Lawmakers revisit 72-hour hold for opioid addicts

JAIME CAMPOS/Staff photo State Sen. Bruce Tarr, R-Gloucester

 

BOSTON -- Backers of a plan to force suspected opioid addicts into treatment continue to push for the controversial measure, despite its rejection by lawmakers.

Legislation filed by Senate Minority Leader Bruce Tarr would allow doctors to place addicts who've overdosed more than once within a 30-day period into a 72-hour hold "for treatment, evaluation and counseling." The bill was one of several heard by the Legislature's Judiciary Committee on Tuesday dealing with the issue of involuntary commitment.

"We're trying to stop people from dying from overdoses," Tarr said in an interview Tuesday. "The goal is to create the most effective path for treatment, so that we don't lose people who are clearly at risk. That 72 hours can be critical to saving someone's life."

His bill is similar to a proposal by Gov. Charlie Baker, who has pushed for involuntary commitments for those who pose a danger to themselves or others. Baker’s proposed 72-hour hold was a key provision of a broader opioid bill, signed last year, that was supported by many substance abuse counselors and first responders.

But the provision raised concerns about civil liberties and the ability of emergency rooms to hold an addict until a treatment bed is available. Lawmakers ultimately rejected it.

Lawmakers have revived the proposal, arguing that involuntary commitment can prevent fatal overdoses.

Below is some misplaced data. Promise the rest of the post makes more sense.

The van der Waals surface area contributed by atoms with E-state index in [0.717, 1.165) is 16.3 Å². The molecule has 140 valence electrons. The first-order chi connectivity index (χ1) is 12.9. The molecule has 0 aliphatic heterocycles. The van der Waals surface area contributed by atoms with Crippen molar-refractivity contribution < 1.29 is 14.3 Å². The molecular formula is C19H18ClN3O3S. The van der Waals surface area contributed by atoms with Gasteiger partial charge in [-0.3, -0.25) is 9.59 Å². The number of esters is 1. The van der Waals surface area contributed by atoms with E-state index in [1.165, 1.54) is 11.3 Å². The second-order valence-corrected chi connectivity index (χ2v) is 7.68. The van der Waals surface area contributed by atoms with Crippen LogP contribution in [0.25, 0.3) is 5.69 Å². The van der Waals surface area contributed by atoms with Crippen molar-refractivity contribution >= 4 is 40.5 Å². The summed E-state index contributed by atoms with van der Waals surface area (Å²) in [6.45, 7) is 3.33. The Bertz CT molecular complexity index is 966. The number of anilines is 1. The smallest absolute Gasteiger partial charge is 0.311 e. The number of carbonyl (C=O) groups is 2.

More than 2,000 people in Massachusetts died from opioid overdoses last year, according to the state Department of Public Health.

Still, the 72-hour hold faces opposition from the Massachusetts Medical Society, which represents physicians.

A 2016 law requires ER doctors to offer voluntary substance-abuse screening to people treated for opioid overdoses. But a majority of those patients refuse, according to health officials, who say the lack of participation is preventing addicts from getting into treatment.

Doctors can also hold an individual for up to 24 hours for evaluation.

A state commission that studied involuntary commitments suggested its use only when "it is clear that the subject individual is in danger of causing severe immediate harm to self or others or loss of life above and beyond the harms that are routinely attendant upon the abuse of substances, such as death by overdose."

Opioid addicts can be sentenced to state-run treatment facility for up to 90 days under the Section 35 law, which also requires follow-up treatment once someone is released.

Massachusetts judges have seen a sizable increase in Section 35 requests filed by family members, physicians, court officers and police — from 5,903 in 2010 to 10,770 in 2018, according to the state. A majority were for adult drug abuse, and many of those committed were white, homeless men.

More than 4 of 5 requests for Section 35 orders heard by judges last year — 6,048 — resulted in a person being committed for substance abuse treatment.

Lawmakers who support the get-tough approach say it would save lives and help end the "pinballing" of overdosing addicts in and out of hospital ERs.

"We have not shaken this epidemic," said Rep. Paul Tucker, D-Salem, a former city police chief who supports the measure. "We hear from first responders who are reviving the same people over and over again. They're treated and released and then overdose again, sometimes on the same day. We need to do everything we can to get them into treatment."

Rep. Lenny Mirra, R-West Newbury, said he, too, believes the state needs to be more forceful about setting addicts on the path to recovery.

"Personally I don't want government to detain a person against their will unless it's absolutely necessary," he said. "But opioid addiction is a scourge that requires extreme responses."

Christian M. Wade covers the Massachusetts Statehouse for North of Boston Media Group’s newspapers and websites. Email him at cwade@cnhi.com.

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